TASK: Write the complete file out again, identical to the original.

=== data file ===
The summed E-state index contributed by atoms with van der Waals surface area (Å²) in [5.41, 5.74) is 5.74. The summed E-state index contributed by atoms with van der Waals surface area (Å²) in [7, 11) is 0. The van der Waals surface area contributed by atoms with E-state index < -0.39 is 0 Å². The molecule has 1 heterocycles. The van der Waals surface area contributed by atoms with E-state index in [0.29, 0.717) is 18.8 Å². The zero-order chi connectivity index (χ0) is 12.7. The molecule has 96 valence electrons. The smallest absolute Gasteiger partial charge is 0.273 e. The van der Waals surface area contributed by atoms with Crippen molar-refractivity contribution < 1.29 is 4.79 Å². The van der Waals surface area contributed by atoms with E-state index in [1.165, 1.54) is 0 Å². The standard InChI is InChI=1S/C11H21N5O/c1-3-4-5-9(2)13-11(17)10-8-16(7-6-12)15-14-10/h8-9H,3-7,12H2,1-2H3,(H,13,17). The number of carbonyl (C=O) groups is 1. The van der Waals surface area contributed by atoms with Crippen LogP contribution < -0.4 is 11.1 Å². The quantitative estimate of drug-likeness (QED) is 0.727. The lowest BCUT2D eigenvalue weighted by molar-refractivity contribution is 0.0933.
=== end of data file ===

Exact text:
The summed E-state index contributed by atoms with van der Waals surface area (Å²) in [5.41, 5.74) is 5.74. The summed E-state index contributed by atoms with van der Waals surface area (Å²) in [7, 11) is 0. The van der Waals surface area contributed by atoms with E-state index < -0.39 is 0 Å². The molecule has 1 heterocycles. The van der Waals surface area contributed by atoms with E-state index in [0.29, 0.717) is 18.8 Å². The zero-order chi connectivity index (χ0) is 12.7. The molecule has 96 valence electrons. The smallest absolute Gasteiger partial charge is 0.273 e. The van der Waals surface area contributed by atoms with Crippen molar-refractivity contribution < 1.29 is 4.79 Å². The van der Waals surface area contributed by atoms with E-state index in [1.165, 1.54) is 0 Å². The standard InChI is InChI=1S/C11H21N5O/c1-3-4-5-9(2)13-11(17)10-8-16(7-6-12)15-14-10/h8-9H,3-7,12H2,1-2H3,(H,13,17). The number of carbonyl (C=O) groups is 1. The van der Waals surface area contributed by atoms with Crippen LogP contribution < -0.4 is 11.1 Å². The quantitative estimate of drug-likeness (QED) is 0.727. The lowest BCUT2D eigenvalue weighted by molar-refractivity contribution is 0.0933.